Replicating a domestic French government programme, Proparco has also initiated a programme to provide 80% guarantees on loans made to SMEs. They have partnered with Société Générale, a retail bank active in a number of Francophone African countries, and hope to roll out the scheme with other local banks.

Proparco is planning on deploying lending guarantees of €100m – thus enabling €125m of loans. In the countries where these loans have been made – Côte d’Ivoire, Senegal, Cameroon and Madagascar – SMEs have benefited from loans ranging from €8,000 to €60,000.

Clemente says that such initiatives will help to drive an economic recovery following the pandemic, and says that financial institutions can play a key role in helping businesses get back on their feet.

“Access to finance is key. It’s still an important obstacle and SMEs still struggle to access finance. Another problem is that many MSMEs operate in the informal economy and we need to help to formalise their activities. For the more mature businesses, we need to strengthen their capital base. They are too often under-capitalised and this is why we put an emphasis on equity investments.”

Looking to the future, Clemente says that the firm’s work on “upstream” activities – investment in feasibility studies to develop bankable projects – and their focus on impact and climate will continue to help Proparco grow and set even more ambitious targets on the continent. 

Finance & Services

Fidelity Bank posts N28.1bn profit for 2020

Fidelity Bank has posted robust full year (FY) results for the financial year ended 31 December, 2020, as it looks to recover from Covid-19 disruption.

In the results announced on 31 March on the Nigerian Stock Exchange (NSE), the Nigerian lender registered strong growth in core operating profits, net revenue and other key financial indices.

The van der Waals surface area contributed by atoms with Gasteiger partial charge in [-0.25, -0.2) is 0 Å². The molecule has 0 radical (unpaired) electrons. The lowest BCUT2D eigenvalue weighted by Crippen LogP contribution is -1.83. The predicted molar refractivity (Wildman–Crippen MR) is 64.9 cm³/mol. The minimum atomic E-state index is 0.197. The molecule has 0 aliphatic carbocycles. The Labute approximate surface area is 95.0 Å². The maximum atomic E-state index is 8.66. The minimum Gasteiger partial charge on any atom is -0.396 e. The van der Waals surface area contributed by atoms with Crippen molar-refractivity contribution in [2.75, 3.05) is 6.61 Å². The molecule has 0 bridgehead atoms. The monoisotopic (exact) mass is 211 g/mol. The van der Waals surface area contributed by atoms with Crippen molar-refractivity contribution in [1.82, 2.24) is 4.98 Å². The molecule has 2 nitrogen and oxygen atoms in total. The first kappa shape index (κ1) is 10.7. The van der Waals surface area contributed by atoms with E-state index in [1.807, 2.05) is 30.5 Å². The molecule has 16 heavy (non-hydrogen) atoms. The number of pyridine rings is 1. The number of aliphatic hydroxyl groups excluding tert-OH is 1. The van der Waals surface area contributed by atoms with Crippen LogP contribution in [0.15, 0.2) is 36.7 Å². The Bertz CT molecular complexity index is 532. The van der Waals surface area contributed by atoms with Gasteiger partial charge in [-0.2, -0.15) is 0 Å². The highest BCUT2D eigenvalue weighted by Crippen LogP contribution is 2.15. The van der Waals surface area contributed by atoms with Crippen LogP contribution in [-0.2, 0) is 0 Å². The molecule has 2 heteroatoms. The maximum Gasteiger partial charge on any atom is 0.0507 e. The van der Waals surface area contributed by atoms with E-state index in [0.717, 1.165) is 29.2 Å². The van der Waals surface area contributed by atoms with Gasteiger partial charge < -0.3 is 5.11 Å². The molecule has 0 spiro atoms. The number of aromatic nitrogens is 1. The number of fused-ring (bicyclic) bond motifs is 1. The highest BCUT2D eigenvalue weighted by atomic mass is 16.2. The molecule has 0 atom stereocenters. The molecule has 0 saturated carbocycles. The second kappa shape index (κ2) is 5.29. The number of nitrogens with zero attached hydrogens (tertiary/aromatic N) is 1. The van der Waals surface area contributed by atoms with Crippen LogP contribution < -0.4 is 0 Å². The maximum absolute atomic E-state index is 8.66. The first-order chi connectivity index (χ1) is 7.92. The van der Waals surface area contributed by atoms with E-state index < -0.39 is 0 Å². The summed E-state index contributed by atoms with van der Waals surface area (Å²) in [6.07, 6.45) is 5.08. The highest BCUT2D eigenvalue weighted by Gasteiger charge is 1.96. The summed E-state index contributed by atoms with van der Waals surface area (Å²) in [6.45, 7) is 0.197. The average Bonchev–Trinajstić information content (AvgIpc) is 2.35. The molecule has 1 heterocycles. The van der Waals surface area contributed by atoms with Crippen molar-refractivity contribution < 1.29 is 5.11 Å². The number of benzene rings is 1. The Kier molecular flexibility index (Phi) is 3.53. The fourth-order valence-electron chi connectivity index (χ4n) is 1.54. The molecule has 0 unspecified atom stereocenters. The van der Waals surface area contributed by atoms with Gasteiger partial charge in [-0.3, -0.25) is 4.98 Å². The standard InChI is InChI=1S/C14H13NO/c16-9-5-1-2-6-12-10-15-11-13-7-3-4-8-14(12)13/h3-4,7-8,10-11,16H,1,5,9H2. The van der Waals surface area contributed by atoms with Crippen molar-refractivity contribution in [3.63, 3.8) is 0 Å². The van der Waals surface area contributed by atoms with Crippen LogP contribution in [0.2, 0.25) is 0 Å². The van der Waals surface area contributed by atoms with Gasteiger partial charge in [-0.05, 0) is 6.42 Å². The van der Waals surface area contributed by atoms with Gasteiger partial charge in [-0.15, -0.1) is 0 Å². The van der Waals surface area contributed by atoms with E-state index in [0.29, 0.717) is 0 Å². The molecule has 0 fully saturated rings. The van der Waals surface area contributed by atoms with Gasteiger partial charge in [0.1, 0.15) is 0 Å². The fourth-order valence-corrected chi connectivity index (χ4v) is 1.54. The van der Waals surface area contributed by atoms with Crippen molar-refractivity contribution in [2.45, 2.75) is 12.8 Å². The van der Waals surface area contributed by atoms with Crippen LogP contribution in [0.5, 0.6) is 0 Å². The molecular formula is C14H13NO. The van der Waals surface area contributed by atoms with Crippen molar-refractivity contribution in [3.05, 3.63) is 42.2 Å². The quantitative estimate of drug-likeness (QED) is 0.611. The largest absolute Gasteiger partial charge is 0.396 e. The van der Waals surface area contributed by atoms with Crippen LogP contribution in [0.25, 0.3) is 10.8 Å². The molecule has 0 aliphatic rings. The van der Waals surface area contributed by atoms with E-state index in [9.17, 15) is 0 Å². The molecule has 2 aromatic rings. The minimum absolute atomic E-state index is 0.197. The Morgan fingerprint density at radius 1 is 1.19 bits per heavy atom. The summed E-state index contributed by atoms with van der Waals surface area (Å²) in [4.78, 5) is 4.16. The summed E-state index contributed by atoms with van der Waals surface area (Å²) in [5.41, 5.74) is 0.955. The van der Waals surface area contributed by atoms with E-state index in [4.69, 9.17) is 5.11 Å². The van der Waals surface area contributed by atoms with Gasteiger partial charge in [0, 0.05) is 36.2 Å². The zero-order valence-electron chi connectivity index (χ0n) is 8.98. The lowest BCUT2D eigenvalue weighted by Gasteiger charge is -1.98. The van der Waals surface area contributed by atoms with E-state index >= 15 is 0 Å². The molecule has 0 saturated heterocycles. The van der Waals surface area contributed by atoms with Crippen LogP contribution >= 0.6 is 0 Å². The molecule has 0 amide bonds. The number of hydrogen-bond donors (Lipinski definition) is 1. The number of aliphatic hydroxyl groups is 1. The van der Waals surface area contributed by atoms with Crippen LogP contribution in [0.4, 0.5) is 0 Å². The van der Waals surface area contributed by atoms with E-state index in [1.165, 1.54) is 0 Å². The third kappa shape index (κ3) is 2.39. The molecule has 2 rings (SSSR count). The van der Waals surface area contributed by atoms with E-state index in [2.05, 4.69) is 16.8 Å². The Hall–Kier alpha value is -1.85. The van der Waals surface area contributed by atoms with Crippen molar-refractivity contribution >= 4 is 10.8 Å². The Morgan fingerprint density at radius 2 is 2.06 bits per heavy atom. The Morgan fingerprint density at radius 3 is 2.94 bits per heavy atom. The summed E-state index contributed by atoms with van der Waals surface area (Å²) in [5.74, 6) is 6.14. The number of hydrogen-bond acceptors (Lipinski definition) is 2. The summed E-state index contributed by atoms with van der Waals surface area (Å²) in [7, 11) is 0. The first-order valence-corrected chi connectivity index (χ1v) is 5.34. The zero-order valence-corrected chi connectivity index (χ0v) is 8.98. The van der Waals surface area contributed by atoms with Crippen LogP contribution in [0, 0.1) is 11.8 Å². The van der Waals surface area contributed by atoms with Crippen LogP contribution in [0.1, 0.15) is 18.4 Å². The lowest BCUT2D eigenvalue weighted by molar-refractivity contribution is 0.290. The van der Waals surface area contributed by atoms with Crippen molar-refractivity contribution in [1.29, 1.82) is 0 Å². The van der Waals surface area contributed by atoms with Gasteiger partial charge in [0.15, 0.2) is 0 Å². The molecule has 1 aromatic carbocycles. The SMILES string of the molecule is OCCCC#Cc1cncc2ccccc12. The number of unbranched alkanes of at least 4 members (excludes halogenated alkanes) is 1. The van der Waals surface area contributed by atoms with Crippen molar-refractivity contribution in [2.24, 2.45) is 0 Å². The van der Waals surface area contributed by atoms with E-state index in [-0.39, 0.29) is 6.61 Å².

The bank posted a 50.9% growth in core operating profits from N29.8bn ($78.2m) in 2019 FY to N44.9bn while net revenue increased by 15% from N111.8bn in 2019 FY.

Customer deposits, a measure of consumer confidence rose by 38.7% from N1,225.2bn to N1,699bn just as total assets grew by 30.5% from N2,114.037 trillion in 2019 FY to N2,758.148 trillion. However, profit before tax dropped by 7.6% to N28.1bn from N30.4bn in 2019 FY, due to an increase in its loan provisions to shield it from any headwinds.

The board is proposing a N6.4bn payout to shareholders, translating to a dividend of 22 kobo per share.

The board stated: “We are pleased with our financial performance, which clearly showed the resilience of our business model as core operating profit increased by 50.9% to N44.9bn from N29.8bn in 2019 FY. We also saw a significant improvement in our efficiency indices as cost-to-income ratio moderated downward to 65.1% from 73.4% in 2019 FY. However, Profit before Tax (PBT) dropped by 7.6% to N28.1bn as we proactively increased our provisions on risk assets to N16.9bn from a net write-back of N0.6bn in 2019 FY.”

Managing director and CEO Nneka-Onyeali Ikpe, who has led the bank since January,  said that Fidelity “took a conservative stance in recognition of the impact of the global pandemic, which has redefined business risks and opportunities in the new normal”.